But there have been undeclared wars, so why bother to make the constitutional argument rather than simply concentrate on the wisdom or unwisdom of this particular intervention? Because if we mean what we say about Obamacare and other issues, we have to be serious about defending the Constitution and the doctrine of enumerated powers. That means the federal government has the powers delegated to it by the states and the people through the Constitution as amended, and no more.
That means interpreting the Constitution based on what the states and the people thought they were delegating to the federal government when they wrote and ratified the text, whether of the original document or its subsequent amendments. That is the opposite of just plucking random phrases out of the Constitution — “interstate commerce,” “necessary and proper,” and commander in chief” — and magically suffusing them with meaning that allows the federal government to do whatever we want it to do.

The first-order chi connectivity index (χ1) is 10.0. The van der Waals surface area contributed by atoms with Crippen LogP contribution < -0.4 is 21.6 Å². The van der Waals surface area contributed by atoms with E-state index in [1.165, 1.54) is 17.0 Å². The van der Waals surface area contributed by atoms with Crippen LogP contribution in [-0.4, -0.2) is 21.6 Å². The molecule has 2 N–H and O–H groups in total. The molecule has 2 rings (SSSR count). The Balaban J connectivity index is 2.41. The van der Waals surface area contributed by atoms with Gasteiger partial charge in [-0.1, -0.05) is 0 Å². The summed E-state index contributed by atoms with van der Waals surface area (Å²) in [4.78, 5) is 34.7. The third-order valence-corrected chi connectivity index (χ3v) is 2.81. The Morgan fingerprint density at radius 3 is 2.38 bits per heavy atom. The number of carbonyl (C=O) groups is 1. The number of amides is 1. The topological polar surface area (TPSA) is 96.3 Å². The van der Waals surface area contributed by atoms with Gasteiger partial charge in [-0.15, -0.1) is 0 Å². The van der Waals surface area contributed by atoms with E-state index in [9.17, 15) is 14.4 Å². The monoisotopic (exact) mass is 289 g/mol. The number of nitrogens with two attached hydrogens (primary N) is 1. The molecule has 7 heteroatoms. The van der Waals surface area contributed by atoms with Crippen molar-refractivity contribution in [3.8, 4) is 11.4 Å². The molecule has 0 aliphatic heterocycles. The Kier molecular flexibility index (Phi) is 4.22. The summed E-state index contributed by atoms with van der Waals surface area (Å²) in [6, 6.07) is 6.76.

We can’t have it both ways. We can’t say that the liberals of 1950 were wrong and the constitutional conservatives of that era were right about everything except war powers. We can’t say that a history of past constitutional violations legitimizes presidential wars but doesn’t legitimize Obamacare. We can’t say everything not explicitly prohibited by the Constitution is permitted to the federal government in foreign policy but not domestic policy. Otherwise we have an unwritten constitution like other countries and no basis to pick and choose. The Yoo-style arguments bear on war powers bear more than a passing resemblance to liberal arguments about domestic policy.
To make the argument that the president can effectively declare war, you have to endorse positions that were considered and specifically rejected by the Constitutional Convention. You have to ignore assurances the Federalists specifically gave the Anti-Federalists. I just don’t see the evidence for expansive presidential war powers from the text of the Constitution, from the Convention notes, from the Federalist Papers or the state ratification debates. And I don’t think any conservatives would be arguing for these powers if it weren’t for the accident of history that from Eisenhower to Bush 41, Republicans were regularly elected president and almost never in control of Congress.
If Obama can send our troops in harm’s way on one side of a civil war that does not already involve the United States while his own government doesn’t assert there was any direct threat or any vital interest at stake, then the commander in chief power means everything and Congress’ power to declare war means nothing.